On a frigid Saturday in early March as the midnight hour draws nigh, Mary J. Blige materializes on an outdoor basketball court sporting a blond mushroom-cloud of an Afro wig, a white leather maxi-coat and matching stiletto-heeled boots — along with a pair of giant wings perched on her back.

Among her audience: three goats hanging out by the bleachers.

This angelic queen of hip-hop soul is busy proclaiming the arrival of baby Jesus in song, exhorting a chorus of inner-city shepherds to rise and follow the star to the manger. It is all part of a dream sequence in the film Black Nativity, due Nov. 27, a visual mash-up of a preacher’s Christmas Eve sermon and his napping grandson’s dream of a Times Square Bethlehem.

Filmmaker Kasi Lemmons sports her own mountain of blond curls as she puts the Grammy winner through her heavenly paces here in the thematically appropriate St. Nicholas Park.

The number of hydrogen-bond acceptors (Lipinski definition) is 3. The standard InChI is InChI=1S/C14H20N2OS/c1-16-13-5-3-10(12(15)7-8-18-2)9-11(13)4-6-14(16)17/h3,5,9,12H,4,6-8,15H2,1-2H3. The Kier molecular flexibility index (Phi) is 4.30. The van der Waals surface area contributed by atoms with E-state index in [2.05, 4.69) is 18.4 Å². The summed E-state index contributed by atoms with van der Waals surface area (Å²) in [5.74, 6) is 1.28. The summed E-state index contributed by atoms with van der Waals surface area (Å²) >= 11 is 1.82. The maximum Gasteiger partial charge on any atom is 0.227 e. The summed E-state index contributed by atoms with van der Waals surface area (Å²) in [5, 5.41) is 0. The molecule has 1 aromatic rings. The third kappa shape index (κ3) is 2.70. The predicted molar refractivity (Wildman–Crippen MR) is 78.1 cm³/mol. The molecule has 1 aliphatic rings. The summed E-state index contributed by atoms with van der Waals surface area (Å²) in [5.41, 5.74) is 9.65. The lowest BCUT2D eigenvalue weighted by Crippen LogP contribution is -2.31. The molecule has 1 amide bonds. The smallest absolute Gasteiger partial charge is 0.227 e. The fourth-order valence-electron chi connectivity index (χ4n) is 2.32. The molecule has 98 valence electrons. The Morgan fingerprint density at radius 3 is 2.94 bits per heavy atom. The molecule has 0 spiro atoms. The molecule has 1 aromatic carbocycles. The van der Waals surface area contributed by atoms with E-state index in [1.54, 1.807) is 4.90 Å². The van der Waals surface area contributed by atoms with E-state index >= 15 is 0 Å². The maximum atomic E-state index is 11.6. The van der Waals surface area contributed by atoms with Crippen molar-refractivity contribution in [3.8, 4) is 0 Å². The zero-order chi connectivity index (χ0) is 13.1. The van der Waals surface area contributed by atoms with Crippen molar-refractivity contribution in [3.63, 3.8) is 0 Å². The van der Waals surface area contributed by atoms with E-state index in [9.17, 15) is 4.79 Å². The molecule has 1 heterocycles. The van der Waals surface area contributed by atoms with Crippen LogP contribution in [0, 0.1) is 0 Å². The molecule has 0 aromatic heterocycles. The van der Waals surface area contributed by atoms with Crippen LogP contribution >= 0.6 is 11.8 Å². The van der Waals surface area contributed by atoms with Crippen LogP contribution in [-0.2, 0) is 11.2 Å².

How did she convince the music superstar to participate in bringing this holiday-themed musical — which aims to join the likes of It’s a Wonderful Life as a yuletide perennial — to the big screen?

“Mary is a wonderful talent and an incredible sport,” Lemmons says. “You know, it’s an angel. You don’t get to do that every day.”

Lemmons, an actress (The Silence of the Lambs, the recent Disconnect) who added the title of director to her résumé with 1997’s Eve’s Bayou, says doing a musical has always been on her wish list. “I was a huge fan of musicals as a kid,” she says. “The Fantastickswas one of my favorites. And Black Nativity spoke to my childhood, withJesus Christ Superstarand Godspell. This is my Godspell.”

The main challenge was adding a plot to Black Nativity, conceived by Langston Hughes in 1961 as a kind of large-scale church pageant that continues to be performed regularly. Lemmons chose to build a story around a young single mom (Jennifer Hudson) in Baltimore who struggles to make ends meet and is forced to send her child to live with her estranged parents (Forest Whitaker, Angela Bassett) in New York City.

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